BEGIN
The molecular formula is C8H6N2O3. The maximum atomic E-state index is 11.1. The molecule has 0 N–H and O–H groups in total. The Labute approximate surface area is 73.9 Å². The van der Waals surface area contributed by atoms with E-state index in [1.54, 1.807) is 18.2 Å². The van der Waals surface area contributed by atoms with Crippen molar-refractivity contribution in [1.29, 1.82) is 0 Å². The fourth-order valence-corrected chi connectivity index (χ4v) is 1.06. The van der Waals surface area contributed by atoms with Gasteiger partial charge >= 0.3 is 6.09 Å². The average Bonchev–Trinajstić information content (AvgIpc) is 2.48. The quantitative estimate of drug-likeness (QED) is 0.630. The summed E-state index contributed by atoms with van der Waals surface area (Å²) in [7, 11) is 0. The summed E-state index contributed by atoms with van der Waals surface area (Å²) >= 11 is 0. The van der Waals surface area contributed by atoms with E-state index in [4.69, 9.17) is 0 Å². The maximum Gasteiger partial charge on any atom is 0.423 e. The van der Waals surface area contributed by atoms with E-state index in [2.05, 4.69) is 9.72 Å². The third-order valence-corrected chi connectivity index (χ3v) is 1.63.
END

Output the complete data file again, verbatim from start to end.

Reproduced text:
The molecular formula is C8H6N2O3. The maximum atomic E-state index is 11.1. The molecule has 0 N–H and O–H groups in total. The Labute approximate surface area is 73.9 Å². The van der Waals surface area contributed by atoms with E-state index in [1.54, 1.807) is 18.2 Å². The van der Waals surface area contributed by atoms with Crippen molar-refractivity contribution in [1.29, 1.82) is 0 Å². The fourth-order valence-corrected chi connectivity index (χ4v) is 1.06. The van der Waals surface area contributed by atoms with Gasteiger partial charge >= 0.3 is 6.09 Å². The average Bonchev–Trinajstić information content (AvgIpc) is 2.48. The quantitative estimate of drug-likeness (QED) is 0.630. The summed E-state index contributed by atoms with van der Waals surface area (Å²) in [7, 11) is 0. The summed E-state index contributed by atoms with van der Waals surface area (Å²) >= 11 is 0. The van der Waals surface area contributed by atoms with E-state index in [4.69, 9.17) is 0 Å². The maximum Gasteiger partial charge on any atom is 0.423 e. The van der Waals surface area contributed by atoms with E-state index in [2.05, 4.69) is 9.72 Å². The third-order valence-corrected chi connectivity index (χ3v) is 1.63.